Below are some of the questions we hear from people looking for their health records. In time, we will update these FAQ to reflect additional questions members and potential members are asking. You can help by contributing a question by using our contact form.
Provincial legislation compels care providers and facilities that hold your personal information to hand it over if you ask
Because health and medical record information is governed at the provincial level, the types of records and how far back they go varies depending on where you live in Canada. Many provinces and territories now have an online health portal that allows citizens to access some of their records. The Co-op provides information about the types of information each province and territorial government makes available to their citizens. Unfortunately, unlike the Co-op, Provinces and Territories only provide access to the health records where you currently live.
There are three ways you can request information not available through provincial services.
- You can make an informal request to get copies of your health records. For example, simply contact your physician or health authority and ask. They may refuse or ask you to provide more information to help them find your health record.
- You can make a formal request under provincial or territorial Freedom of Information or health record legislation. This process might require you to provide when, where, and who provided the service. Provincial legislation compels facilities that hold your personal information to hand it over if you ask.
- You can join the co-op and you can request your MSP Billing History using our automated request process. Your MSP Billing History will contain a record of each service event the government paid for, who they paid, the amount paid and a description of what service was provided. The Co-op will help you request a copy of any service event in your MSP Billing history.
Visit our Get Your Records page for ‘do-it-yourself’ guidance in obtaining health records. Our Know Your Rights page has a table comparing the health records available from different Canadian jurisdictions
Control of who can access your health records depends on who holds them and their format.
You can let the government keep and control access to health records; in which case they determine what records you can view and how you can use them. Unfortunately, government control does not mean others can not access your health records. Here is an example of patient information being sold without your knowledge or permission.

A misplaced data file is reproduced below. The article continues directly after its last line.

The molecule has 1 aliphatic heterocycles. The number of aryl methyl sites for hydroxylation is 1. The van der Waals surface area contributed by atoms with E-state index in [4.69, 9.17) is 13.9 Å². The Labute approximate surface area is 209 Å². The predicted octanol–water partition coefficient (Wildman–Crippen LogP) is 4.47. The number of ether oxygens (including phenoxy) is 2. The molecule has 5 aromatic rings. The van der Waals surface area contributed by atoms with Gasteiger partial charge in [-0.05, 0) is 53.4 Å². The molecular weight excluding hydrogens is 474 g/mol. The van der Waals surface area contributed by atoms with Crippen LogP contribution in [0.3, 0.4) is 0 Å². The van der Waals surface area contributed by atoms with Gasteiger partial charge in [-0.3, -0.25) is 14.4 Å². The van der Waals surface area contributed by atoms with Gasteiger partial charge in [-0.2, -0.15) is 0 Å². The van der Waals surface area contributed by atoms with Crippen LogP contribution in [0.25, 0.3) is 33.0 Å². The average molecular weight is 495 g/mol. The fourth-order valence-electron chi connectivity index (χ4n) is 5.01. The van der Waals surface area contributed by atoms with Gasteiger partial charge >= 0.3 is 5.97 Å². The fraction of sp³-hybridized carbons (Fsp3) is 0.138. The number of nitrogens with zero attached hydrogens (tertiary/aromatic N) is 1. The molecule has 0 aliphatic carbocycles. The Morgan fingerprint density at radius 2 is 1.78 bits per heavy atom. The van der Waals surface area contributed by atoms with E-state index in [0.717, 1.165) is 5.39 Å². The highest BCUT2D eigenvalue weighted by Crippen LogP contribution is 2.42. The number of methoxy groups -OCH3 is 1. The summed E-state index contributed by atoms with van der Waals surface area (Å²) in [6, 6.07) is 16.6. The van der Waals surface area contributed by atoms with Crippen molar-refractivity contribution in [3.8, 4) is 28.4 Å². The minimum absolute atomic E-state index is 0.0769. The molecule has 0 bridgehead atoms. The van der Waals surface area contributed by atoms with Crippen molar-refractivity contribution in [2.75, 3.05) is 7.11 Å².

Alternatively, you can control access by taking ownership and possession of your health records.
When you take ownership and possession of your health records, you will need to store them somewhere. You can keep them in paper format (i.e. PDF) or electronic format that makes them searchable and usable.. The people that keep their records in a paper format usually store them in a briefcase or filing cabinet. Others upload a copy of their records to a service like DropBox or Google Drive. When needed, they will share their information by fax or as email attachments.
The Co-op lets you exercise your ownership rights by giving you possession and control of your health information.
Current government access is limited to view-only access. The government decides what records are important to include in their systems and limit the time frame that is available to view. For example, many government health records show only the most recent seven years of information. Older information can be deleted without your knowledge or consent. Additionally, provinces and territories provide Canadians with access to health records where they currently reside. The Co-op gives you ownership, possession, and control of your health records no matter the jurisdiction they exist. Co-op members can exercise all the privileges that are afforded by ownership, possession, and control.
My Health Information Co-op takes the security of member information very seriously. After all, as Co-op members, we all want our personal information safeguarded from tampering. The Co-op achieves this in several ways.
- There are mechanisms to audit access to the site and monitor non-authorized attempts to access the site.
- The transmission of data, storage and communications between members is encrypted.
- The Co-op’s security includes an endpoint firewall and malware scanner.
- Our Threat Defense includes firewall rules, malware signatures and malicious IP address identification to keep our website safe.
- The Co-op has deployed a suite of additional features to protect member information with the most comprehensive security option available.
- Additionally, we undertake regular cybersecurity audits by independent cybersecurity experts to evaluate and test site security.
Members have lots of reasons to feel their information is secure.